130 Evaluation of an online intervention tool to prevent exposure to workplace bullying


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Abstract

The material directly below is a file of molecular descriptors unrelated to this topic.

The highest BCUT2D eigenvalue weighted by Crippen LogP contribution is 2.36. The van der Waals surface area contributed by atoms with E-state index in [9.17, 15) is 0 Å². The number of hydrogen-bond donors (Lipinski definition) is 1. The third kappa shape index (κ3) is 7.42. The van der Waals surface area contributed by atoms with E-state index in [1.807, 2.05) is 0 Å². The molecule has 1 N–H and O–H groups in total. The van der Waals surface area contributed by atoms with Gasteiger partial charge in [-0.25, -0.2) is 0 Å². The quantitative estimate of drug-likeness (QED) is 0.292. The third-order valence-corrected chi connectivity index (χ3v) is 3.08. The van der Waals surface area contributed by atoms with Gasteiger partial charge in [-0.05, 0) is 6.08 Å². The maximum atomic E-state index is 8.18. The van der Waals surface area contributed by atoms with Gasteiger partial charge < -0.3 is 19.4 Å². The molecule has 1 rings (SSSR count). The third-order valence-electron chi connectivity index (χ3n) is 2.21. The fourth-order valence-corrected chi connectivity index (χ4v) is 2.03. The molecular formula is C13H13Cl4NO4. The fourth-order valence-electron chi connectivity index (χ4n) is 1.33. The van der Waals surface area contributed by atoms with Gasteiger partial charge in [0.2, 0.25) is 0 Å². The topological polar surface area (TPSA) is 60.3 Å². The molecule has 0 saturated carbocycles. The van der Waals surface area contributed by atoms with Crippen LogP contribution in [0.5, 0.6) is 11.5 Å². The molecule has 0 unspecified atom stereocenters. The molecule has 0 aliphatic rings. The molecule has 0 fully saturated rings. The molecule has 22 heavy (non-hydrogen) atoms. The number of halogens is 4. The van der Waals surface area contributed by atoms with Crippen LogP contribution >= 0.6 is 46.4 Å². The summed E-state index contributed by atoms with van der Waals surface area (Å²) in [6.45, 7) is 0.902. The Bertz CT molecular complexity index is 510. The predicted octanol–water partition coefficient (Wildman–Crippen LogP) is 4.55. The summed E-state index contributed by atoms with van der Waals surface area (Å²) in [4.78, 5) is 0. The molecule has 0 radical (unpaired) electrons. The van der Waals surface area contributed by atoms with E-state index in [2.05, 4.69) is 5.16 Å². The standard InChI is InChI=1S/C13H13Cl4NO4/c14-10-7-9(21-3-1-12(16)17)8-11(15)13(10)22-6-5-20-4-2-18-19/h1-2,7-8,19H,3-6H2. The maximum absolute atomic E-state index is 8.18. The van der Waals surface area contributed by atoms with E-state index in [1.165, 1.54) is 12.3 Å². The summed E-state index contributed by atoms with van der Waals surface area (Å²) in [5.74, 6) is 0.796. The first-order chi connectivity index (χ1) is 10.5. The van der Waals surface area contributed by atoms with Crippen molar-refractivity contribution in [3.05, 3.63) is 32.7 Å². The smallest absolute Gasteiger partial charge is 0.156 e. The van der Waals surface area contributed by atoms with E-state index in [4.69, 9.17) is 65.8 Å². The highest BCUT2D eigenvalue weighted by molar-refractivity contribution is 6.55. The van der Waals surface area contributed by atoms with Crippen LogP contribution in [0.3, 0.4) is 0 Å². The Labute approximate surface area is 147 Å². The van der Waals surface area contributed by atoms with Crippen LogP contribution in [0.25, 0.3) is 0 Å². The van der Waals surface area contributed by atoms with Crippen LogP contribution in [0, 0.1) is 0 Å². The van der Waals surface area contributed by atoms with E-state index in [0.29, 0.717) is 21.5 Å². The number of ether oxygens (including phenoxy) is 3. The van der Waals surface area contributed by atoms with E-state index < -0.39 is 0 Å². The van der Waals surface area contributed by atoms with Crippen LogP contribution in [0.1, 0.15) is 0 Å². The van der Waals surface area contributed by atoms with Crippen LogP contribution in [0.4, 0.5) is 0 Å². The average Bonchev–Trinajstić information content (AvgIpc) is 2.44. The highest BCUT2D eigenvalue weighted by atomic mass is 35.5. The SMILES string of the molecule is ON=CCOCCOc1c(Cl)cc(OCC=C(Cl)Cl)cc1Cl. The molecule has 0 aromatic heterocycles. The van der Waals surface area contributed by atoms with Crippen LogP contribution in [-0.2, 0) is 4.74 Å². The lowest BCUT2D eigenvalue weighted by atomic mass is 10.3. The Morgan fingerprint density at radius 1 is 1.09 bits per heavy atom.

IntroductionResearchers have underlined the need to address risk factors for workplace bullying by conducting intervention studies. Given the important role of coping strategies, we developed an online intervention tool to teach employees using efficient coping strategies. In this study, we investigated the impact of this online intervention. We hypothesised that the intervention:decreased emotion-focused coping strategies,stimulated self-efficacy, andreduced exposure to bullying.MethodsLongitudinal data were collected in a cross-over study in which participants were assigned to two experimental groups (group 1 and 2) or a control group (group 3). The participants were contacted three times over a period of eight months (time lag of four months between subsequent measurement points) to complete either an online questionnaire or the online intervention. In group 1, participants participated in the intervention during the first four months, including a pre-measurement questionnaire and post-measurements after four and eight months. The second group participated in the intervention after four months, including pre-measurements and post-measurements after eight months. The third group did not receive the intervention and only completed the online questionnaire.ResultMANCOVA analyses and non-parametric tests were performed. Results showed that the mean level of exposure to bullying after completing the intervention was lower in both experimental groups compared to the control group. This may indicate that the intervention had an impact on exposure to bullying. However, within-group analysis revealed no significant decrease in workplace bullying over time within group 2. Further, the means of emotion-focused coping strategies (i.e., mental and behavioural disengagement) were lower in group 2 in comparison with the control group. This may indicate that the intervention discouraged using emotion-focused coping strategies. No significant differences were found for self-efficacy.DiscussionFuture research needs to define contextual factors that are necessary to successfully implement this online intervention.

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